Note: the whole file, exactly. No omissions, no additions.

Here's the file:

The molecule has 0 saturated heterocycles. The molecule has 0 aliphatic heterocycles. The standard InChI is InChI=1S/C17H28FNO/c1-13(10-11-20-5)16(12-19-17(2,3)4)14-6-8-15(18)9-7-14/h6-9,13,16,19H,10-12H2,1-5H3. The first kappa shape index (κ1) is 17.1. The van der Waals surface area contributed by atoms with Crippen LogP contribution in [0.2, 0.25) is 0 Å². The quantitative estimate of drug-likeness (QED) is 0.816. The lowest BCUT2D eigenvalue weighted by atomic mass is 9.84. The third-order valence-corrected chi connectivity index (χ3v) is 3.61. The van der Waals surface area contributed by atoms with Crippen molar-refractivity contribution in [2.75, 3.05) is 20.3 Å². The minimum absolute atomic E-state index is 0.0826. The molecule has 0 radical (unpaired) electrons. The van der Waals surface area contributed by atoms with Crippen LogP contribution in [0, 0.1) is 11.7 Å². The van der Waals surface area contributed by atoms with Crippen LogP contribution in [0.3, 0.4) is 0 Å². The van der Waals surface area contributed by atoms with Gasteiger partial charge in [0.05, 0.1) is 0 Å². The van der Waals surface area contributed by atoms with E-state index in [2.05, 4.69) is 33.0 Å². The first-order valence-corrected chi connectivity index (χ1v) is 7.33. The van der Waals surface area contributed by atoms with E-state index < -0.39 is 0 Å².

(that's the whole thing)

The molecule has 0 saturated heterocycles. The molecule has 0 aliphatic heterocycles. The standard InChI is InChI=1S/C17H28FNO/c1-13(10-11-20-5)16(12-19-17(2,3)4)14-6-8-15(18)9-7-14/h6-9,13,16,19H,10-12H2,1-5H3. The first kappa shape index (κ1) is 17.1. The van der Waals surface area contributed by atoms with Crippen LogP contribution in [0.2, 0.25) is 0 Å². The quantitative estimate of drug-likeness (QED) is 0.816. The lowest BCUT2D eigenvalue weighted by atomic mass is 9.84. The third-order valence-corrected chi connectivity index (χ3v) is 3.61. The van der Waals surface area contributed by atoms with Crippen molar-refractivity contribution in [2.75, 3.05) is 20.3 Å². The minimum absolute atomic E-state index is 0.0826. The molecule has 0 radical (unpaired) electrons. The van der Waals surface area contributed by atoms with Crippen LogP contribution in [0, 0.1) is 11.7 Å². The van der Waals surface area contributed by atoms with Crippen LogP contribution in [0.3, 0.4) is 0 Å². The van der Waals surface area contributed by atoms with Gasteiger partial charge in [0.05, 0.1) is 0 Å². The van der Waals surface area contributed by atoms with E-state index in [2.05, 4.69) is 33.0 Å². The first-order valence-corrected chi connectivity index (χ1v) is 7.33. The van der Waals surface area contributed by atoms with E-state index < -0.39 is 0 Å².